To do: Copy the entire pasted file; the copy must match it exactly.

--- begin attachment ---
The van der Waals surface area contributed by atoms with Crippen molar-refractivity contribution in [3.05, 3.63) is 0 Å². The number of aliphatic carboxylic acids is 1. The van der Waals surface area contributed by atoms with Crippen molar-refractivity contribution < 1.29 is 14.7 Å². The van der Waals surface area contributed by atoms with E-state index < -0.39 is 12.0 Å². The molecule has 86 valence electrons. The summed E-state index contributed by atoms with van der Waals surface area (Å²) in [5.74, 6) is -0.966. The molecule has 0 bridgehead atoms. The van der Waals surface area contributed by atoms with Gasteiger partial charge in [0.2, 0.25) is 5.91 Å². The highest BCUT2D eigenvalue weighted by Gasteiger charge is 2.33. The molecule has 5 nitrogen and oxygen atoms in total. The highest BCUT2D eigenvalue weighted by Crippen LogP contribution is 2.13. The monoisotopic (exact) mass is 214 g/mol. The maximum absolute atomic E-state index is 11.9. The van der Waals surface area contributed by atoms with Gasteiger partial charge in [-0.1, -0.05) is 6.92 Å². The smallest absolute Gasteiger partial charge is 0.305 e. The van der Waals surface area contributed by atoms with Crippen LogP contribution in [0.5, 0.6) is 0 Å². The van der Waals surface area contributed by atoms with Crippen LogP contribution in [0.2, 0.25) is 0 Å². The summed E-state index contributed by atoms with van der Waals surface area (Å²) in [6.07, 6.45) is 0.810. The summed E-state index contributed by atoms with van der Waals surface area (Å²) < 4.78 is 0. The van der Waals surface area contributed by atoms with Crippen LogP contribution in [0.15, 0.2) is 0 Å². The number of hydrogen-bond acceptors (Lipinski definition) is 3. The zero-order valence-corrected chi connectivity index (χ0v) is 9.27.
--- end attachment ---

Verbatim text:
The van der Waals surface area contributed by atoms with Crippen molar-refractivity contribution in [3.05, 3.63) is 0 Å². The number of aliphatic carboxylic acids is 1. The van der Waals surface area contributed by atoms with Crippen molar-refractivity contribution < 1.29 is 14.7 Å². The van der Waals surface area contributed by atoms with E-state index < -0.39 is 12.0 Å². The molecule has 86 valence electrons. The summed E-state index contributed by atoms with van der Waals surface area (Å²) in [5.74, 6) is -0.966. The molecule has 0 bridgehead atoms. The van der Waals surface area contributed by atoms with Gasteiger partial charge in [0.2, 0.25) is 5.91 Å². The highest BCUT2D eigenvalue weighted by Gasteiger charge is 2.33. The molecule has 5 nitrogen and oxygen atoms in total. The highest BCUT2D eigenvalue weighted by Crippen LogP contribution is 2.13. The monoisotopic (exact) mass is 214 g/mol. The maximum absolute atomic E-state index is 11.9. The van der Waals surface area contributed by atoms with Gasteiger partial charge in [-0.1, -0.05) is 6.92 Å². The smallest absolute Gasteiger partial charge is 0.305 e. The van der Waals surface area contributed by atoms with Crippen LogP contribution in [0.5, 0.6) is 0 Å². The van der Waals surface area contributed by atoms with Crippen LogP contribution in [0.2, 0.25) is 0 Å². The summed E-state index contributed by atoms with van der Waals surface area (Å²) in [6.07, 6.45) is 0.810. The summed E-state index contributed by atoms with van der Waals surface area (Å²) < 4.78 is 0. The van der Waals surface area contributed by atoms with Crippen LogP contribution in [0.15, 0.2) is 0 Å². The number of hydrogen-bond acceptors (Lipinski definition) is 3. The zero-order valence-corrected chi connectivity index (χ0v) is 9.27.